or as basic explaining that flowers need water to grow

    strong and beautiful, just like people. The Weather Whiz

    Kids Website is a fun and interactive tool that can help

    you and your child learn about weather together.

    Step3

    Have a dance party. Let your child pick out some favorite

    music and play it loudly on the stereo. Dance around,

    sing and be silly so your child associates rain with fun.

    Step4

    Keep them distracted. Do things you wouldn't normally do

    with them, like bake cookies and eat the dough, finger

    paint on butcher block paper or make a family banner

    using markers. Do whatever it takes to keep their minds

    and hands busy.

    Step5

    Make a power outage into an indoor camping adventure.

    Light candles so you can see and then build a tent in the

    living room using blankets, sheets and the furniture. Blow

    out the candles, and then crawl inside your tent with

    flashlights. Take snacks, books and games with you.

    Step6

    Send the kids on a treasure hunt. If you know a storm is

    approaching, let the kids collect blankets, flashlights,

    games and snacks so they feel in control and think of the

    storm as a game.

    www.ehow.com

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    • 9 months later...

    Very helpful thread here some more information on what to do before a thunder storm and during a storm.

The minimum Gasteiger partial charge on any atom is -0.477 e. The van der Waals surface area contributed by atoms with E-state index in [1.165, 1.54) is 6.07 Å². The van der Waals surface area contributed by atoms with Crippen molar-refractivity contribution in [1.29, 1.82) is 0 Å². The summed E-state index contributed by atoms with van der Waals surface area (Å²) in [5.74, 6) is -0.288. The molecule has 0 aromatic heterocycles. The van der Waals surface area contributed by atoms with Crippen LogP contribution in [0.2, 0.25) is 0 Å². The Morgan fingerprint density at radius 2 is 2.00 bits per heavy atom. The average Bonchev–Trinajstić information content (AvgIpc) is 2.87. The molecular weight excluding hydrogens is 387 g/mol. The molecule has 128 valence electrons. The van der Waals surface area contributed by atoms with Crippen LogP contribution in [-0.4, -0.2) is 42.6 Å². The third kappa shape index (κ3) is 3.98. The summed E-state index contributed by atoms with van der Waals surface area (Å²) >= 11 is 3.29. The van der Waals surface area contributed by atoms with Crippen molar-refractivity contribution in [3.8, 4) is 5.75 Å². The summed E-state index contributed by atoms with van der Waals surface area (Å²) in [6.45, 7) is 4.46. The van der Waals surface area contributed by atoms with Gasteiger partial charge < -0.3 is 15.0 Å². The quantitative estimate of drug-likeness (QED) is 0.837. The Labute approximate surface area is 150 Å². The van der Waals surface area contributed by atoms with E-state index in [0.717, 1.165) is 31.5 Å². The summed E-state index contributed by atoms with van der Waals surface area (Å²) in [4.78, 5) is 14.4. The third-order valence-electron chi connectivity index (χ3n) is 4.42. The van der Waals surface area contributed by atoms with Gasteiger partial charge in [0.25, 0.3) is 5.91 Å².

To prepare for a thunderstorm, you should do the following:

    • Remove dead or rotting trees and branches that could fall and cause injury or damage during a severe thunderstorm.
    • "If thunder roars, go indoors" because no place outside is safe when lightning is in the area. We want everyone to stay indoors until 30 minutes have passed after they hear the last clap of thunder.

    Summary of Lightning Safety Tips for Inside the Home

    • Avoid contact with corded phones
    • Avoid contact with electrical equipment or cords. If you plan to unplug any electronic equipment, do so well before the storm arrives.
    • Avoid contact with plumbing. Do not wash your hands, do not take a shower, do not wash dishes, and do not do laundry.
    • Stay away from windows and doors, and stay off porches.
    • Do not lie on concrete floors and do not lean against concrete walls.

    The following are guidelines for what you should do if a thunderstorm is likely in your area:

    • Postpone outdoor activities.
    • Get inside a home, building, or hard top automobile (not a convertible). Although you may be injured if lightning strikes your car, you are much safer inside a vehicle than outside.
    • Remember, rubber-soled shoes and rubber tires provide NO protection from lightning. However, the steel frame of a hard-topped vehicle provides increased protection if you are not touching metal.
    • Secure outdoor objects that could blow away or cause damage.
    • Shutter windows and secure outside doors. If shutters are not available, close window blinds, shades, or curtains.
    • Avoid showering or bathing. Plumbing and bathroom fixtures can conduct electricity.
    • Use a corded telephone only for emergencies. Cordless and cellular telephones are safe to use.
    • Unplug appliances and other electrical items such as computers and turn off air conditioners. Power surges from lightning can cause serious damage.